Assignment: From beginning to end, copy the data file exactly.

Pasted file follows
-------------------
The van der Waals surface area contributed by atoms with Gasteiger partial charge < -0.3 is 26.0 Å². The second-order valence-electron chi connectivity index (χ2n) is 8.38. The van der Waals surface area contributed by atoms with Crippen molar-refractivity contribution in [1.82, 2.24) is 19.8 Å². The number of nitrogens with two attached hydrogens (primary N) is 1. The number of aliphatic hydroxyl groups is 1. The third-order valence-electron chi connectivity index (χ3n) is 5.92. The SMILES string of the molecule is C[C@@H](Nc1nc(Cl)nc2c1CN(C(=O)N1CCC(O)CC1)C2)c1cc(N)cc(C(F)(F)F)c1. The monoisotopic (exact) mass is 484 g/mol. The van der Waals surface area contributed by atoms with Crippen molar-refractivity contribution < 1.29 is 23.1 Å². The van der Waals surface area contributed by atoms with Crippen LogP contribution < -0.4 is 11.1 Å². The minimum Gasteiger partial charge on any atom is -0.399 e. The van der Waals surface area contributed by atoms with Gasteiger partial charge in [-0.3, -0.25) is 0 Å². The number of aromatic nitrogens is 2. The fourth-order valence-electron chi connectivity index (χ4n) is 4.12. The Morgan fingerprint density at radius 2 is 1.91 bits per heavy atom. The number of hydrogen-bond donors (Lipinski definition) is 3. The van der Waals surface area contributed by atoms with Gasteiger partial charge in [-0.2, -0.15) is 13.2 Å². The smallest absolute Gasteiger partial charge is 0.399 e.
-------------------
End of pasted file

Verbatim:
The van der Waals surface area contributed by atoms with Gasteiger partial charge < -0.3 is 26.0 Å². The second-order valence-electron chi connectivity index (χ2n) is 8.38. The van der Waals surface area contributed by atoms with Crippen molar-refractivity contribution in [1.82, 2.24) is 19.8 Å². The number of nitrogens with two attached hydrogens (primary N) is 1. The number of aliphatic hydroxyl groups is 1. The third-order valence-electron chi connectivity index (χ3n) is 5.92. The SMILES string of the molecule is C[C@@H](Nc1nc(Cl)nc2c1CN(C(=O)N1CCC(O)CC1)C2)c1cc(N)cc(C(F)(F)F)c1. The monoisotopic (exact) mass is 484 g/mol. The van der Waals surface area contributed by atoms with Crippen molar-refractivity contribution < 1.29 is 23.1 Å². The van der Waals surface area contributed by atoms with Crippen LogP contribution < -0.4 is 11.1 Å². The minimum Gasteiger partial charge on any atom is -0.399 e. The van der Waals surface area contributed by atoms with Gasteiger partial charge in [-0.3, -0.25) is 0 Å². The number of aromatic nitrogens is 2. The fourth-order valence-electron chi connectivity index (χ4n) is 4.12. The Morgan fingerprint density at radius 2 is 1.91 bits per heavy atom. The number of hydrogen-bond donors (Lipinski definition) is 3. The van der Waals surface area contributed by atoms with Gasteiger partial charge in [-0.2, -0.15) is 13.2 Å². The smallest absolute Gasteiger partial charge is 0.399 e.